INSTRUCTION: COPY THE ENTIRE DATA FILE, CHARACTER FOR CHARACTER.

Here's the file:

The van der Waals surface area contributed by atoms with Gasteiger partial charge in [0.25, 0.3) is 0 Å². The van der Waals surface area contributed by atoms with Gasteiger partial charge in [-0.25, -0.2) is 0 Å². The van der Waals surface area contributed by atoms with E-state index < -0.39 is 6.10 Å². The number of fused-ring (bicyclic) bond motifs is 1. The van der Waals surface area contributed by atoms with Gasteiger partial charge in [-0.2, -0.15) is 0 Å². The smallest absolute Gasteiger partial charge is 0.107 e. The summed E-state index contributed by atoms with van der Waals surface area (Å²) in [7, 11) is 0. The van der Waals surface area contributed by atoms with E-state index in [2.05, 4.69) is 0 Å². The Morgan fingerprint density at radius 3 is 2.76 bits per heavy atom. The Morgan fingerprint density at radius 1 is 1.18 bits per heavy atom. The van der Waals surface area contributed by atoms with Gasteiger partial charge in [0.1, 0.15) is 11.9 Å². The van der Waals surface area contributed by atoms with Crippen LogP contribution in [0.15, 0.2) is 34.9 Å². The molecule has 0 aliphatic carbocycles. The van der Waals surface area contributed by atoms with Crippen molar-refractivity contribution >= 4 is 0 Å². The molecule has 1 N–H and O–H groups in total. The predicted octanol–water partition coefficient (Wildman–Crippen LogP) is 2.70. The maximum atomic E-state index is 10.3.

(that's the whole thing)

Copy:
The van der Waals surface area contributed by atoms with Gasteiger partial charge in [0.25, 0.3) is 0 Å². The van der Waals surface area contributed by atoms with Gasteiger partial charge in [-0.25, -0.2) is 0 Å². The van der Waals surface area contributed by atoms with E-state index < -0.39 is 6.10 Å². The number of fused-ring (bicyclic) bond motifs is 1. The van der Waals surface area contributed by atoms with Gasteiger partial charge in [-0.2, -0.15) is 0 Å². The smallest absolute Gasteiger partial charge is 0.107 e. The summed E-state index contributed by atoms with van der Waals surface area (Å²) in [7, 11) is 0. The van der Waals surface area contributed by atoms with E-state index in [2.05, 4.69) is 0 Å². The Morgan fingerprint density at radius 3 is 2.76 bits per heavy atom. The Morgan fingerprint density at radius 1 is 1.18 bits per heavy atom. The van der Waals surface area contributed by atoms with Gasteiger partial charge in [0.1, 0.15) is 11.9 Å². The van der Waals surface area contributed by atoms with Crippen LogP contribution in [0.15, 0.2) is 34.9 Å². The molecule has 0 aliphatic carbocycles. The van der Waals surface area contributed by atoms with Crippen molar-refractivity contribution >= 4 is 0 Å². The molecule has 1 N–H and O–H groups in total. The predicted octanol–water partition coefficient (Wildman–Crippen LogP) is 2.70. The maximum atomic E-state index is 10.3.